Your parents probably help your siblings more than you.
Your favourite sports team probably get more bad calls than other teams.
And you probably hit an unlucky number of red lights, especially when in a hurry.
What if I told you these events are often fictions of our imagination? Similar to when you go for a bike ride, you are painfully aware when biking into the wind (headwind), yet as soon as you turn around to go the other way, you quickly forget about the tailwind pushing you along. We notice the headwinds, we don’t notice tailwinds.
This is a metaphor created by the research of Tom Gilovich and Shai Davidai for how our mind perceives negative events more readily than positive ones. We’re bound to hit some red lights, just like everyone else. Our favourite sports team is bound to have some bad calls go against them, just like everyone else. And our parents are bound to say no to us and yes to our siblings every now and then, just like everyone else. When we take these things personally, we are setting ourselves up to feel constantly attacked by the mere existence of randomness in the world.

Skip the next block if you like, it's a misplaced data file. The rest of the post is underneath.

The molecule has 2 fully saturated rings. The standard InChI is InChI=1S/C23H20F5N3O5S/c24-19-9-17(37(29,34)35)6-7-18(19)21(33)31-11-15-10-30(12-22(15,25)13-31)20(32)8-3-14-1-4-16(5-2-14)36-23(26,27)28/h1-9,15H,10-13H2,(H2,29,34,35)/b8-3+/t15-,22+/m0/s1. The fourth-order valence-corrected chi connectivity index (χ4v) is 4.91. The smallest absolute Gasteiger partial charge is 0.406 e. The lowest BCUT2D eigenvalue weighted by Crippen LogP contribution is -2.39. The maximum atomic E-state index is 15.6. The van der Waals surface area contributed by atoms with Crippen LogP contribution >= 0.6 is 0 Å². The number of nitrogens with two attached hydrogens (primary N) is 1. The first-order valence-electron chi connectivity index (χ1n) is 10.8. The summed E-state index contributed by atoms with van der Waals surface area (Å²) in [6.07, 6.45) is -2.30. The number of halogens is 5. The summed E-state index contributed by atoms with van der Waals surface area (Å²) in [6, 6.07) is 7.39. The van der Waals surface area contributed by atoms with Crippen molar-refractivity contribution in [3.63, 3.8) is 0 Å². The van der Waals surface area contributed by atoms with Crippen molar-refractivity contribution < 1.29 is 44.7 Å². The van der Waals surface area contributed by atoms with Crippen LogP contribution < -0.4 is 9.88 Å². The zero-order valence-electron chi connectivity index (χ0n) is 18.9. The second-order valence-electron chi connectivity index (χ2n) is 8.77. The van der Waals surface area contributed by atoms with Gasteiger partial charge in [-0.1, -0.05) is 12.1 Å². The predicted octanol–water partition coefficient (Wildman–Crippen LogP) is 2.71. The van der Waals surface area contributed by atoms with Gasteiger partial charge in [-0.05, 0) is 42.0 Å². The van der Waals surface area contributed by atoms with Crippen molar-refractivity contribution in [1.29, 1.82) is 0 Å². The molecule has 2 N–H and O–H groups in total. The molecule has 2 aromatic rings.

The truth is, the world has a lot of randomness. Sometimes that works in our favour, sometimes it doesn’t. Try not to get too caught up in the headwinds. The tailwinds are often there somewhere in the background, they’re just harder to see at first.